Profile: Ed Whitelaw, Professor Emeritus, Economics

Joyful. Unconventional. Principled. Kind. A teacher who opens doors not previously known to exist, with no sign of slowing down after 52 years on the University of Oregon faculty.

That’s how economics professor Ed Whitelaw’s students describe him, whether they graduated in 1979 or 2019. Many say they do not know where they would be today if they hadn’t taken Whitelaw’s urban economics class, which they refer to as EC 432. 

He is a national authority on the economics of cities and regions, labor and poverty, the environment and natural resources, and the economic consequences of policy decisions. He delights in making a difference in the real world through EcoNorthwest, which he founded in 1974. Now based in Portland, it is the largest and most respected economic consulting firm in the Pacific Northwest. In 2016, he started FION, a smaller firm in Eugene that occasionally works with EcoNorthwest.

His legions of “cub economists,” an Ed-ism for econ majors, hold high-level positions the world over, but the “Ed-xperience” (a term coined by students) also leaves an indelible mark on nonmajors in entry-level courses.

“Socrates himself could scarcely have prepared me better for law school,” says Joel Willard, BS ’00 (political science), an attorney in California.


Raised a bib overalls–clad Quaker, Whitelaw grew up in western Kansas. His mother, determined to save him from a swelled head, would whisper: “Plain Eddie, not proud,” as he rose from his seat to collect academic honors and prizes at school events—which happened often enough that, to this day, his habit of deflecting praise is as noticeable as his lanky frame and wide-eyed enthusiasm.


Early on, Whitelaw developed the habit of draping intentionally odd ties over his shoulders like a shawl. They always slip to the floor at some point during class, but he is so intent on leading students through mazes of economic theory that he never notices. Lucy Hackett, BA ’15 (economics), says Whitelaw pushes his students to be useful—to apply what they learn in the real world. “He was my first introduction to theoretical rigor,” says Hackett, now an economist with the National Laboratory for Public Policy in Mexico City. “In my master’s program it was his voice in my head helping me separate necessary from sufficient conditions in my proofs.”


Whitelaw’s expertise has helped decide matters before the North American Free Trade Act tribunal, as well as state and federal courts. But even for high-stakes cases, his wardrobe stays solidly in the business casual lane—although research assistants have revealed he sometimes wears a Superman belt. However, for the case where he testified on behalf of the United States before a powdered wig–wearing barrister from London and justices from Canada and the US, Whitelaw’s staff insisted that he put on a suit.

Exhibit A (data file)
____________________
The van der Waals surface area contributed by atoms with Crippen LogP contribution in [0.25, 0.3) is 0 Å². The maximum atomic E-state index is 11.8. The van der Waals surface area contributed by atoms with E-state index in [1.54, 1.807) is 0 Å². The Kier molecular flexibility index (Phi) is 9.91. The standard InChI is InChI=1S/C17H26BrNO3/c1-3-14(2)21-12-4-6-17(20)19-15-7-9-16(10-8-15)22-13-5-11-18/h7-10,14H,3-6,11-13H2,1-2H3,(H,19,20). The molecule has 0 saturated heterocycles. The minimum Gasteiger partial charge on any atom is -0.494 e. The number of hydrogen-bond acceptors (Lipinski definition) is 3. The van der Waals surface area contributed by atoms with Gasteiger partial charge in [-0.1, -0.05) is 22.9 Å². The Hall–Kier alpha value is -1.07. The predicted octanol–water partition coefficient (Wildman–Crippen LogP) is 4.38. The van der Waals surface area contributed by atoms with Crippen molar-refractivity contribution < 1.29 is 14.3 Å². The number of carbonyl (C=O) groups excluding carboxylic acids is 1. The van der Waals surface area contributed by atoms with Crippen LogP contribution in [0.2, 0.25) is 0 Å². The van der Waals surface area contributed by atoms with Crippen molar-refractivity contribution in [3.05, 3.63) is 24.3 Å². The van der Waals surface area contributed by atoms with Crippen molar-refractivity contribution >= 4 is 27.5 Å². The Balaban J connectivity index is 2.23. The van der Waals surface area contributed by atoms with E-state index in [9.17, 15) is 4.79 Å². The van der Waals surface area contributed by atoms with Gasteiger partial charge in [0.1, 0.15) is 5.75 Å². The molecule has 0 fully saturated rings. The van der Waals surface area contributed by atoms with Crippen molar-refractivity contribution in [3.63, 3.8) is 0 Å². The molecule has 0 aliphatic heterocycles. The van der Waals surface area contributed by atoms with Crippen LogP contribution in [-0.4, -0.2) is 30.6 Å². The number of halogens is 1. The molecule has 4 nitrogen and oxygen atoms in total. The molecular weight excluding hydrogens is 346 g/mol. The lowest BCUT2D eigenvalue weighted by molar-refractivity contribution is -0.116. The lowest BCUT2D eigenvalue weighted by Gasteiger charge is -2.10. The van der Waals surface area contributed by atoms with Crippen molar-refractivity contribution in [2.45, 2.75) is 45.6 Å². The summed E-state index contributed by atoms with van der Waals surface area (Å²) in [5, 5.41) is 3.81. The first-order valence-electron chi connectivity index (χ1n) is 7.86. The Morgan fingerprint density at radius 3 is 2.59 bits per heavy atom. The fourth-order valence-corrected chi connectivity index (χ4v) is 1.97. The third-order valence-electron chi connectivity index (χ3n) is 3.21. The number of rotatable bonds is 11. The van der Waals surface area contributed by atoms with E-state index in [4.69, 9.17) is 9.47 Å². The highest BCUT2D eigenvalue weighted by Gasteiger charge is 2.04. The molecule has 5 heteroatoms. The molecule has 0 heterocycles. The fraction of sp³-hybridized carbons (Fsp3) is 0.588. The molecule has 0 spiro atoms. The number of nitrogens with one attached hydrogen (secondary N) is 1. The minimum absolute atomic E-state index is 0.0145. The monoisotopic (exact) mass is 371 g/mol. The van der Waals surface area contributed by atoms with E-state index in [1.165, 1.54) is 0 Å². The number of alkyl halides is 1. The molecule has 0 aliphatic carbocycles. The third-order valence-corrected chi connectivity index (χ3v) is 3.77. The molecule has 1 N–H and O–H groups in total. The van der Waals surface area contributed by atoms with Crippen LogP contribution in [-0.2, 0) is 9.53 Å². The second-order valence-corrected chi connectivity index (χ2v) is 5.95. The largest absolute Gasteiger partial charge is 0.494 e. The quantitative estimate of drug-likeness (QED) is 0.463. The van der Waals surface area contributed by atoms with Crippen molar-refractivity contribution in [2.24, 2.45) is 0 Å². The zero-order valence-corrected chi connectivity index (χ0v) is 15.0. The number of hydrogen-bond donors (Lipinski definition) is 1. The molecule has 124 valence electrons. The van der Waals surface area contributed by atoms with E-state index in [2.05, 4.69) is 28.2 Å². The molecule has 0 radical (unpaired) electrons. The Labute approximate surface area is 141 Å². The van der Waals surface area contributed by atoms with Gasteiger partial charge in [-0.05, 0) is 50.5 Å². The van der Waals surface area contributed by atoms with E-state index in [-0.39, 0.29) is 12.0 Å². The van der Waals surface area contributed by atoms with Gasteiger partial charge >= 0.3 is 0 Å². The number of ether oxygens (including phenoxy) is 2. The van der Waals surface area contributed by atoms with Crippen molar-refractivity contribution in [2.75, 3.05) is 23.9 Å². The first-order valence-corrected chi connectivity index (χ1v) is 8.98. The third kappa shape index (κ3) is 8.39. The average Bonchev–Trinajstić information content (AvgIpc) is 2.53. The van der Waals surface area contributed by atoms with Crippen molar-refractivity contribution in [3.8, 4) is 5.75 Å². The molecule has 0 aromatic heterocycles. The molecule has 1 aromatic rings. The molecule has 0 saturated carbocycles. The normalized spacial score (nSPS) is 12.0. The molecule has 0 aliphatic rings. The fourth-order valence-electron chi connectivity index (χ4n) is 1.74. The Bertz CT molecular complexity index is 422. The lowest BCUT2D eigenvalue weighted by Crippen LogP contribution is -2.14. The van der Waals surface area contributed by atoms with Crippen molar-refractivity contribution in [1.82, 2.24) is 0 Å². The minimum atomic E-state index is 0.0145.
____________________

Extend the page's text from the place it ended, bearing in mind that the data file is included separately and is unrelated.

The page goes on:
Last June, a roast celebrating Whitelaw’s half-century of teaching brought dozens of his protégés to campus, where they were first to learn (along with Whitelaw) of an anonymous gift creating the Ed Whitelaw Chair in Urban Economics. Whitelaw reacted with characteristic modesty. “This gift honors teaching,” he said. “In teaching, I finally learned some economics—and more important—saw students learn far more than economics.” His mother would be pleased, if not proud.

Bruce McGough, who worked for EcoNorthwest after earning a mathematics degree in 1993, will never forget the day Ed told him to go back to school. “I thought I was being fired,” McGough says. Instead, Ed picked up the phone. “I’ve got this kid here,” the stunned McGough heard Ed say to economics professor Van Kolpin, “and you’ve got to admit him to the program.”

McGough went on to earn a master’s and PhD in economics at the UO. “This career path wasn’t even on my radar,” he says, “but somehow Ed had the insight to see that it might work out for me.” And how. McGough is the current chair of the UO economics department—or, as he likes to say: “Ed’s boss.”


In Oregon, journalists have sought out Ed for insight about the state’s economy for more than five decades. In the 1970s, when asked to comment on the fact that urban Oregonians often accept lower-paying or lower-status jobs, Ed coined the term “second paycheck” to explain the economic value of Oregon’s unspoiled natural amenities.


Weekly quizzes with answers limited to 24 words—or fewer. Seven a.m. study sessions for struggling students—on Saturdays—with the tradition of estimating the ratio of frosting height to dough height on the sugar cookies Whitelaw brings from a bakery. “It was always a big deal for us nerds when the ratio exceeded 1:1,” says Mark Stevens, an associate professor of community and regional planning at the University of British Columbia.


Ed now leads the firm FION, which rhymes with “scion.” He took the name from the acronym for the mantra he instills in students and employees: “Figure it out now!” In FION’s work and products, both litigation and consulting, he stresses “rigor, clarity, and brevity”— watchwords of a man whose distinguished career continues to set the pace for all who will come after him.

By Melody Ward Leslie, BA ’79 (humanities)

Photo by Chris Larsen, University Communications